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Piehopping, or ground hopping if you don’t like pies (you maniac!), where you have no team to call your own can be a bit of a lottery in the entertainment stakes so to have a Friday night like this one in Alloa was a wonderful little treat.

But was the steak pie on offer a wonderful little treat too? There’s only one way to find out and so without much further ado, let’s rate some pie!

Where: Indodrill Stadium, BSC Glasgow 2-3 Bonnyrigg Rose Athletic, Lowland League

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Price: £2.50. Quite expensive for a non-league pastry but just about within range for a luxury pastry in what are currently Scottish Championship surroundings.

Presentation: Laid upon a large white napkin and uncased, a rare occurrence for a steak pie. Plenty of space to manoeuvre it on as you ate.

Meatiness: This was a well-filled pastry packed with lots of bite-sized pieces of steak, some requiring a little bit of a chew but in the main nice and tender. The gravy had the viscosity required to coat the meat, a good thing, without spilling from the shell unwillingly, also a good thing, and had the balance of salt and savoury just about right.

Pastry: The top was a little squashed at the sides meaning it didn’t look quite as neat as you would want by the puff pastry lid was well baked, golden and added that crunch on top along with a meld of sauce and soft pastry on the under layers. The botton half of the pastry was a little soft that meant a little juggling was required to ensure no mass meat departures to the ground below but all in all a pretty solid housing of pie here.

Brown Sauce: Luxury, there is none, and I think going forward I’ll just skip this section for luxury pies going forward.

Overall: Very tasty steak and gravy with pastry that was perhaps a little soft underneath but still sturdy enough nonetheless.

Gravy Factor: A steak pie worthy of a football first footing.

It would be remiss of me not to mention the second of my match day meals in Alloa here in the shape of a cup of piping hot homemade stovies. Slices of potato and onion in a gravy populated with chunks of mystery meat, a Scottish classic. Add in a blob of brown sauce and at £1.50 it was the perfect way to warm you on the terraces.

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Unfortunately Meat Filled Pastries sponsored player for the season, Ross Smith, was out injured but I did get a chance to speak to a couple of behind the scenes faces at half time. For some it’s easy to be dismissive of clubs such as BSC Glasgow and Caledonian Braves but for their supporters and those that devote a significant amount of their free time on keeping them going you can only hope for success and a sustainable future. Both of the sides mentioned above are amongst the most innovative at the level when it comes to fan engagement and content creation and they bring yet another dynamic to the Scottish game.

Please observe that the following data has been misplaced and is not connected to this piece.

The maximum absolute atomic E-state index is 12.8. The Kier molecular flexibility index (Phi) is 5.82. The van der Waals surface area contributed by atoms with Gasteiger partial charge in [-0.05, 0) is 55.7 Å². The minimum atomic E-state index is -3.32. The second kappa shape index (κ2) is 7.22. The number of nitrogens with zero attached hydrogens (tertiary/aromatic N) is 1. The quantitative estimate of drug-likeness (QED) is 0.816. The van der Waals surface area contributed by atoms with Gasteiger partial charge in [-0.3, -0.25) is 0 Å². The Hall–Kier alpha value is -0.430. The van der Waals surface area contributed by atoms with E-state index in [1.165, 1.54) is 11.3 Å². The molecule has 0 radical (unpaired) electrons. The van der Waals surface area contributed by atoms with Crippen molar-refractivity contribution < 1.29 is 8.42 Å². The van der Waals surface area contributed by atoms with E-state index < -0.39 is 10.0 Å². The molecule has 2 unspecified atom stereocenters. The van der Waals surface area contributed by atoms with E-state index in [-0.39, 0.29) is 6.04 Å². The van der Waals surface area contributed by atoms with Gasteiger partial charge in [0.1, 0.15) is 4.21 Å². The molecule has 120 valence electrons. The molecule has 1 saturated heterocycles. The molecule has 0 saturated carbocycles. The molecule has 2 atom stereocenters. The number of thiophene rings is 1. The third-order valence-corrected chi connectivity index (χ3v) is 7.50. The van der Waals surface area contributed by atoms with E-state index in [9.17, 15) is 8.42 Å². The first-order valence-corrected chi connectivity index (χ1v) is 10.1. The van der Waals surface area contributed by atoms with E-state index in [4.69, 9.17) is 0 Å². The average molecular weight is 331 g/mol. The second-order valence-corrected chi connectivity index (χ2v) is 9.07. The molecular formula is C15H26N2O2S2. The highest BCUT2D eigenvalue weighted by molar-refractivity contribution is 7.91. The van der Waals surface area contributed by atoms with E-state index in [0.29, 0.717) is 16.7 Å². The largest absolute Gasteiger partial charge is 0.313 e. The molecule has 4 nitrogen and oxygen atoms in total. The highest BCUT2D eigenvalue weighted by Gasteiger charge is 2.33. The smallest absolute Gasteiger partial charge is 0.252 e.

Next time out we will be back in Glasgow as Benburb take on Pollok in the West Region Premiership, however until next time, go forth and eat pie!

Chris Marshall, is a BJTC accredited Radio Journalist with an honours degree in Communications & Mass Media from Glasgow Caledonian University. Editor of Leading the Line, A Scottish Women’s Football writer and a contributor to various football websites, podcasts and publications. A perennial ‘Scottish Sporting Optimist’ and part-time Madrileno with a passion for food and football that has manifest itself in the wonder that is Meat Filled Pastries.

The 2019 Meaties: The Meat Filled Pastries Awards

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Happy New Year! I wish you all a happy and adventure filled 2020. It’s the 1st of January 2020 and whilst this day signifies the start of a new decade for those that recognise that to be the case it also, more importantly, signifies the day that we find out the winners of the 2019 Meat Filled Pastries Awards, now dubbed The Meaties!

There are five categories this year, with the addition of a Meat Free Pastry Award as well as an award for Outstanding Achievement in the field of Matchday Pastries, given to a pie that year on year continues to deliver recognising the pastries that I can’t help but go back for.

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As always I preface these awards by saying that these are the opinions of Meat Filled Pastries and thus subjective and if I haven’t eaten it, then I can’t give it an award. The awards are given to those pies reviews reviewed for the first time in 2019 and if you’re thinking of one that you feel is better then get in touch and I’ll see what I can do for 2020.

For now though, let’s get straight into dishing out some pie-gh fives!

Best Non – Pie Pastry 2019: Pie 161: The Glenafton Athletic Sausage Roll